[(essay date 2007) In the following essay, Kuortti offers a postcolonial reading of Lahiri's story "This Blessed House" in order to elucidate the ways in which her writing engages with the issue of translation of identity.]
Some time after the publication of her collection Interpreter of Maladies (1999) to international acclaim, the award-winning author Jhumpa Lahiri wrote about her experiences as a hybrid, diasporic being, as, variously, an American author, an Indian-American author, a British-born author, an Anglo-Indian author, an NRI (non-resident Indian), an ABCD (American-born confused desi),1 and a lost and found author, and concludes: 'each of those labels is accurate.'2 In this piece, she describes fiction writing as an act of cultural translation and identity formation in a tongue-in-cheek Cartesian manner: 'Translato ergo sum,' I translate, therefore I am.
The Indian critic Harish Trivedi, in a direct response to Lahiri's views, is very sceptical of such 'abuse or, in theoretical euphemism, such catachrestic use, of the term translation' and would rather see 'instances of a kind of translation which does not involve two texts, or even one text, and certainly not more than one language' as 'non-translation.'3 As Susan Bassnett characterizes the change in the past decade, these two diametrically opposed views on 'cultural translation' illustrated by Lahiri's and Trivedi's comments inform much of the debate on post-colonial and diasporic subjectivity, especially on the theme of hybridity.4 In 'Des Tours de Babel,' Jacques Derrida brings up the double-bind of translation in his comment on 'the necessary and impossible task of translation, its necessity as impossibility', implying an inevitable alteration in translation.5 In Salman Rushdie's Shame the narrator then takes this inevitable alteration in translation to the subjective, cultural level: 'I, too am a translated man. I have been borne across. It is generally believed that something is always lost in translation; I cling to the notion [...] that something can also be gained.'6 This aspect of being borne across is significantly close to Homi K. Bhabha's metaphorical use of the term translation in a post-colonial world to signify 'the "inter"--the cutting edge of translation and renegotiation, the in-between space--that carries the burden of the meaning of culture.'7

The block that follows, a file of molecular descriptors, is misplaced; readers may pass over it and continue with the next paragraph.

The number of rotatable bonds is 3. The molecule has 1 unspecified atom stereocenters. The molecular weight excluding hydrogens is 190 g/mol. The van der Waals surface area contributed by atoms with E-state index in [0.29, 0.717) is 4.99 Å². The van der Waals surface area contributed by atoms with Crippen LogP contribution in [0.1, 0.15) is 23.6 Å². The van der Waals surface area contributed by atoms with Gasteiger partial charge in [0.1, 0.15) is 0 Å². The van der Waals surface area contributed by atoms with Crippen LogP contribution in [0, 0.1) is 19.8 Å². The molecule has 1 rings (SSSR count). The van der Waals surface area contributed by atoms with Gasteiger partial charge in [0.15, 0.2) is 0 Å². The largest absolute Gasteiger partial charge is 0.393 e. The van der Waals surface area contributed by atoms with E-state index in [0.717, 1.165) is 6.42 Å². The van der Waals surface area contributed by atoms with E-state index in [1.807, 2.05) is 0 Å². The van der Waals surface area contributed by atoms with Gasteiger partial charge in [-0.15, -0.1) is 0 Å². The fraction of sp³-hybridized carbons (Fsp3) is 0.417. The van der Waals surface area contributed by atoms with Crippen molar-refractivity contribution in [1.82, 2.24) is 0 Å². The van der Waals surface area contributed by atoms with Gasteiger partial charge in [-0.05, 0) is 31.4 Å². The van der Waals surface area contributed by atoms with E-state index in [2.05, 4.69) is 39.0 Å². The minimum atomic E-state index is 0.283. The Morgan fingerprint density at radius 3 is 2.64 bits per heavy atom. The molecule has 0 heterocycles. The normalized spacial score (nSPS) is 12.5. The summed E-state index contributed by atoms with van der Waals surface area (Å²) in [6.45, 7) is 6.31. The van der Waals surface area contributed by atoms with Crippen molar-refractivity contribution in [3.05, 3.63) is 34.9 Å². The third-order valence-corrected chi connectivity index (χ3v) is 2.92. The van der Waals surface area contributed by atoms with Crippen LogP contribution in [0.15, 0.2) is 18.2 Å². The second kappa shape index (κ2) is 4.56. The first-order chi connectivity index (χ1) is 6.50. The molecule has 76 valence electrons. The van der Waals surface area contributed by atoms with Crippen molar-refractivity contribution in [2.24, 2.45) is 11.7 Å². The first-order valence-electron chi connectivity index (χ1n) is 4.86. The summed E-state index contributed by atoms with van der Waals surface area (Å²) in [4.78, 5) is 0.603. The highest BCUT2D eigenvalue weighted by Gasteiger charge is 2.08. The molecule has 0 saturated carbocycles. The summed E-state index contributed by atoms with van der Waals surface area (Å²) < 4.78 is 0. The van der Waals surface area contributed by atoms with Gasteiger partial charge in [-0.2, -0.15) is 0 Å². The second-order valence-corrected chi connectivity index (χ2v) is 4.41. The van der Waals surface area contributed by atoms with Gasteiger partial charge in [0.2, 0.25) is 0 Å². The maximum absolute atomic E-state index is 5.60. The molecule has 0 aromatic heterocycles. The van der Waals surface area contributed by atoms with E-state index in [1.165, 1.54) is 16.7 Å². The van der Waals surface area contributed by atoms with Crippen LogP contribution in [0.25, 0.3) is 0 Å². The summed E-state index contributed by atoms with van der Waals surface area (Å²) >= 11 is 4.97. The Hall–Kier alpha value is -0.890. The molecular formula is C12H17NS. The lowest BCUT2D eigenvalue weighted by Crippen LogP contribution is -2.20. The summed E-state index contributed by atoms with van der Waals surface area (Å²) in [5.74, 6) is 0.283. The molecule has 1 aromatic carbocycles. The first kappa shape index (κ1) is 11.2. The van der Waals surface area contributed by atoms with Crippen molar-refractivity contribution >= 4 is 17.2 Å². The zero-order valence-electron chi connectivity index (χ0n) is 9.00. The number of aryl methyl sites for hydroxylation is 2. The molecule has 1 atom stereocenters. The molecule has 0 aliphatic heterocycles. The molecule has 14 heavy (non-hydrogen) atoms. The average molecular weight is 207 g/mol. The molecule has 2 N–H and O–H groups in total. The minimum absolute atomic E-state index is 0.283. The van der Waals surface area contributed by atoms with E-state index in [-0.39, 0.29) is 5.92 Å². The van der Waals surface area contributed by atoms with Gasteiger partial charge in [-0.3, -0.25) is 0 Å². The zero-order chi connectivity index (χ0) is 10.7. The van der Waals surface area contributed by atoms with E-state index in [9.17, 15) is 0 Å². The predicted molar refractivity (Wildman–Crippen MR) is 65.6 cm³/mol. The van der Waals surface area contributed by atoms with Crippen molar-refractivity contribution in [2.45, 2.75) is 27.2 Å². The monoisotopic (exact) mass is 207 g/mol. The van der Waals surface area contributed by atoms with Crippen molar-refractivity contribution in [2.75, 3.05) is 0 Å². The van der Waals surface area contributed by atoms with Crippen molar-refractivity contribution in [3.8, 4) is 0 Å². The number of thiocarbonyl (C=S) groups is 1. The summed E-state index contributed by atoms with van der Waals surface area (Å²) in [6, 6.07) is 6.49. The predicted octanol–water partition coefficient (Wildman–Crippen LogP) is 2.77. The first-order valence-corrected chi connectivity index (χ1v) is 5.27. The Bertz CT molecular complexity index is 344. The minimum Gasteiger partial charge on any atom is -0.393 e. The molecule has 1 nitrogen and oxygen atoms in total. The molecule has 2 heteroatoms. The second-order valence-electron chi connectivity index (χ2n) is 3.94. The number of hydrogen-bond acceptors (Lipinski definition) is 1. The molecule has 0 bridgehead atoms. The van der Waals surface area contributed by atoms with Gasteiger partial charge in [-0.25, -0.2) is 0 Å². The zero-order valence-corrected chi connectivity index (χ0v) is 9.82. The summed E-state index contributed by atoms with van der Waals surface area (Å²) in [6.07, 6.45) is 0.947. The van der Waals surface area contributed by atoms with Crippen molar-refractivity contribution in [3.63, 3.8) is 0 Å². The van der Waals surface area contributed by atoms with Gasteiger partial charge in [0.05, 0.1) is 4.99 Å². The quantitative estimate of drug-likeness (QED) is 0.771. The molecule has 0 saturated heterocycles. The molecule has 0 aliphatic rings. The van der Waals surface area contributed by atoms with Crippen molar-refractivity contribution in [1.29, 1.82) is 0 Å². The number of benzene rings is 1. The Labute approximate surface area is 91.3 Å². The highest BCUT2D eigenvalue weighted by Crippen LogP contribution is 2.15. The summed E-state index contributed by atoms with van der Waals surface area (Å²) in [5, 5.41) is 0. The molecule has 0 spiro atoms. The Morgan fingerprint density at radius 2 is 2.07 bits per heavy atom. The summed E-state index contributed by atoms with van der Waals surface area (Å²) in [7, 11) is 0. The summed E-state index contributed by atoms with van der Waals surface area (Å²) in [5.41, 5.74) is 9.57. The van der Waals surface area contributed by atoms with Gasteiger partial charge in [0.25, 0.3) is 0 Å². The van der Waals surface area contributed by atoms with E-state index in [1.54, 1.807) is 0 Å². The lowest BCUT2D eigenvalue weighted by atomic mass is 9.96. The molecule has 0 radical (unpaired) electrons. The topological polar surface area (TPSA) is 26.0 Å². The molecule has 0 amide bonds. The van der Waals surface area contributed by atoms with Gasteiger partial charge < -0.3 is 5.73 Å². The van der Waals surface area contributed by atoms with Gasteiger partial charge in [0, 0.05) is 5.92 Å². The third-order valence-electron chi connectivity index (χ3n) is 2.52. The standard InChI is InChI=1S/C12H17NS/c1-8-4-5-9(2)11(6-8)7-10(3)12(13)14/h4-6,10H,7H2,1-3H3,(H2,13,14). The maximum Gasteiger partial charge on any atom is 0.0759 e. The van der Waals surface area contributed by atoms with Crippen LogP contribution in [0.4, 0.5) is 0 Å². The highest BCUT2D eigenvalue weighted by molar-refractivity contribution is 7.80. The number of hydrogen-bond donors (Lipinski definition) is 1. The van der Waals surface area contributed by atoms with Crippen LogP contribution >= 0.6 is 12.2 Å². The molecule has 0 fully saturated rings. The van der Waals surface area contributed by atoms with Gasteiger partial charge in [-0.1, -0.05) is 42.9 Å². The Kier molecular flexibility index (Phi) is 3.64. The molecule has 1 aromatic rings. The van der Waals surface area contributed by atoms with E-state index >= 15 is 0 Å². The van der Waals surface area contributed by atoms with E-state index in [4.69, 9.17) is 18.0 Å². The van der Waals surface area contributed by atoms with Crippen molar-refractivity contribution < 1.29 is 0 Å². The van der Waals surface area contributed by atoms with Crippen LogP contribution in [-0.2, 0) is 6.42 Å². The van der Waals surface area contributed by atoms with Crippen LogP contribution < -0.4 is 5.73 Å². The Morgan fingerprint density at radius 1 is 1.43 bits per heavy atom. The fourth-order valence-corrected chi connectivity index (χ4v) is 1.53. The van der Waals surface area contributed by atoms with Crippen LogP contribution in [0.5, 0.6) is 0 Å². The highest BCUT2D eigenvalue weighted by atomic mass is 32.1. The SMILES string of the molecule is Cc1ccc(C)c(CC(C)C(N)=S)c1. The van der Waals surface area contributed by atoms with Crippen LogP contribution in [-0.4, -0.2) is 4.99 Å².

In this article I will look at the ways in which Lahiri engages with the issue of translation--if not non-translation--of identity in her writings. My main attention will be on one of her stories, namely 'This Blessed House' from the Interpreter of Maladies, but I will also use other stories from the collection, as well as her novel The Namesake (2004), for illustration. I do not try to claim a universal applicability for my reading as I agree with Avtar Brah on the importance of perceiving the diversity of diasporic experiences.8 Rather, I try to consider Lahiri's text in its specific contextuality, keeping in mind the reservations concerning the determinability of a context, especially in the way Derrida has defined it: 'a context is never absolutely determinable.'9